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Rules on false self-employment go too far
by Susie Hughes at 09:21 14/02/14 (News on Business)
The Government’s latest attempt to tackle abuse of the rules around false self-employment is justified, but loose definitions could mean it catches some of the genuinely self-employed too, the Chartered Institute of Taxation (CIOT) has warned.
The CIOT has become the latest group to set out its concerns in response to a consultation document from HMRC on the use of ‘onshore employment intermediaries’ by employers intending to disguise the employment of their workers as self-employed, primarily to avoid employer’s National Insurance contributions, but also to reduce costs associated with workers’ employment rights.

Although HMRC has repeatedly claimed that this is aimed at protecting lower-opaid workers using mass-marketed schemes, there is concern that it could reach wider. This view is supported by the CIOT.

Colin Ben-Nathan, Chairman of the CIOT Sub-committee for Employment Taxes, said: “False self-employment is a genuine concern and the Institute fully understands the Government’s desire to tighten up the rules in this area. However, we are concerned that HMRC’s proposal may overstep the mark and risk penalising genuinely self-employed workers.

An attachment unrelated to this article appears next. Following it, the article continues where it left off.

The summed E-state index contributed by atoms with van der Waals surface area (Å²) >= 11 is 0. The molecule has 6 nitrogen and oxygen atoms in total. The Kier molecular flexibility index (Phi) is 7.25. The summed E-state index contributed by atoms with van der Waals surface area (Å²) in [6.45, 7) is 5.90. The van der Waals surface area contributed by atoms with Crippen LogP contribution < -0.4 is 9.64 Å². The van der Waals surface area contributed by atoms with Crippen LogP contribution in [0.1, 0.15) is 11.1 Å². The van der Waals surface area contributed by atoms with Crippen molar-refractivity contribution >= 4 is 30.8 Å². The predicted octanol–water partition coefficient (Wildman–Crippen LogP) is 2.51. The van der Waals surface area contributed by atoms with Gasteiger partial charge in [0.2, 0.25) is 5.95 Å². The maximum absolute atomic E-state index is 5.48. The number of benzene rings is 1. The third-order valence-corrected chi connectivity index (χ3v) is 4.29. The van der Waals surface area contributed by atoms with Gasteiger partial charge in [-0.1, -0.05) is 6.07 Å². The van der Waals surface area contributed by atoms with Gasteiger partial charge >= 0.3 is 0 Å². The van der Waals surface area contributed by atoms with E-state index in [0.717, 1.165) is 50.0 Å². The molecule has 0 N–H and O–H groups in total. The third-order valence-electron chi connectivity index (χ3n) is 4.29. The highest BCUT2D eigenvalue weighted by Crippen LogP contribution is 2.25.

“As it currently stands the proposal is very widely drawn. It states that to fall outside of the new rules then it will be necessary to show that an individual is not “subject to, or the right of, supervision, direction or control as to the manner in which the duties are carried out by any person”. But proving a negative can be very difficult.

“Consider an example of a genuinely self-employed electrician engaged, via a panel of approved suppliers, to carry out some work for a contractor on a building site for a few days. She needs to complete wiring in designated areas of the new building, add various power sockets, earth pipes, etc. However, when she is on site she is subject to the oversight of the site foreman who has overall responsibility for health and safety. It would clearly not be the right result for ‘supervision’ to extend to her situation…but does it?

“We think that more clarity is needed in order to ensure that the legislation distinguishes between the genuinely self-employed tradesman and those in false self-employment.”

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See also:

Government fails to understand complexities of onshore intermediaries - Shout99, Feb 2014

Consultation on 'false self-employment' comes to an end - Shout99, Feb 2014

AS2013 (5): Government consults on 'false self employment' - Shout99, Dec 13

AS2013 (2): 'False self-employment' and the fear of unintended consequences - Shout99, Dec 2013

Onshore Employment Intermediaries: False Self-Employment - HMRC Consultation document.

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Susie Hughes © Shout99 2014

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